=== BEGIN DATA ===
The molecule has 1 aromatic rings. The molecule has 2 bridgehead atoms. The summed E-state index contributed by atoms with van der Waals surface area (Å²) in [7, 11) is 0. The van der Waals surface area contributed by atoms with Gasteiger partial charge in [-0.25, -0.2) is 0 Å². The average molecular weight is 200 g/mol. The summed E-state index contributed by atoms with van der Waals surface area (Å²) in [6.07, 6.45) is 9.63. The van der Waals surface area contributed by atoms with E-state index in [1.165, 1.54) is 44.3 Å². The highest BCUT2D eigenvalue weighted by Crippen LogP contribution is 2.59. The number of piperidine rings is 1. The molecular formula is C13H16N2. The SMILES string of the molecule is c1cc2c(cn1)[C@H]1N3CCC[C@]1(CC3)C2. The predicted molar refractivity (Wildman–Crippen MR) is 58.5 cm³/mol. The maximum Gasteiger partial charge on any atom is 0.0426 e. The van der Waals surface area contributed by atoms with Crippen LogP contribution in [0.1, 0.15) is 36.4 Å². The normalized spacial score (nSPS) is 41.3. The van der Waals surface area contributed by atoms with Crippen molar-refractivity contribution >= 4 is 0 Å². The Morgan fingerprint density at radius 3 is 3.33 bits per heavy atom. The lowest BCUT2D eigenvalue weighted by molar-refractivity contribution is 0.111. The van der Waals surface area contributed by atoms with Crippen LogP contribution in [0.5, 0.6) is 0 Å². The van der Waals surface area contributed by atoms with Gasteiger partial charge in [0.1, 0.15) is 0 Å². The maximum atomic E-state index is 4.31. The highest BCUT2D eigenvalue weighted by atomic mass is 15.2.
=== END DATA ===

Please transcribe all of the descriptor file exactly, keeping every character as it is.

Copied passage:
The molecule has 1 aromatic rings. The molecule has 2 bridgehead atoms. The summed E-state index contributed by atoms with van der Waals surface area (Å²) in [7, 11) is 0. The van der Waals surface area contributed by atoms with Gasteiger partial charge in [-0.25, -0.2) is 0 Å². The average molecular weight is 200 g/mol. The summed E-state index contributed by atoms with van der Waals surface area (Å²) in [6.07, 6.45) is 9.63. The van der Waals surface area contributed by atoms with E-state index in [1.165, 1.54) is 44.3 Å². The highest BCUT2D eigenvalue weighted by Crippen LogP contribution is 2.59. The number of piperidine rings is 1. The molecular formula is C13H16N2. The SMILES string of the molecule is c1cc2c(cn1)[C@H]1N3CCC[C@]1(CC3)C2. The predicted molar refractivity (Wildman–Crippen MR) is 58.5 cm³/mol. The maximum Gasteiger partial charge on any atom is 0.0426 e. The van der Waals surface area contributed by atoms with Crippen LogP contribution in [0.1, 0.15) is 36.4 Å². The normalized spacial score (nSPS) is 41.3. The van der Waals surface area contributed by atoms with Crippen molar-refractivity contribution >= 4 is 0 Å². The Morgan fingerprint density at radius 3 is 3.33 bits per heavy atom. The lowest BCUT2D eigenvalue weighted by molar-refractivity contribution is 0.111. The van der Waals surface area contributed by atoms with Crippen LogP contribution in [0.5, 0.6) is 0 Å². The van der Waals surface area contributed by atoms with Gasteiger partial charge in [0.1, 0.15) is 0 Å². The maximum atomic E-state index is 4.31. The highest BCUT2D eigenvalue weighted by atomic mass is 15.2.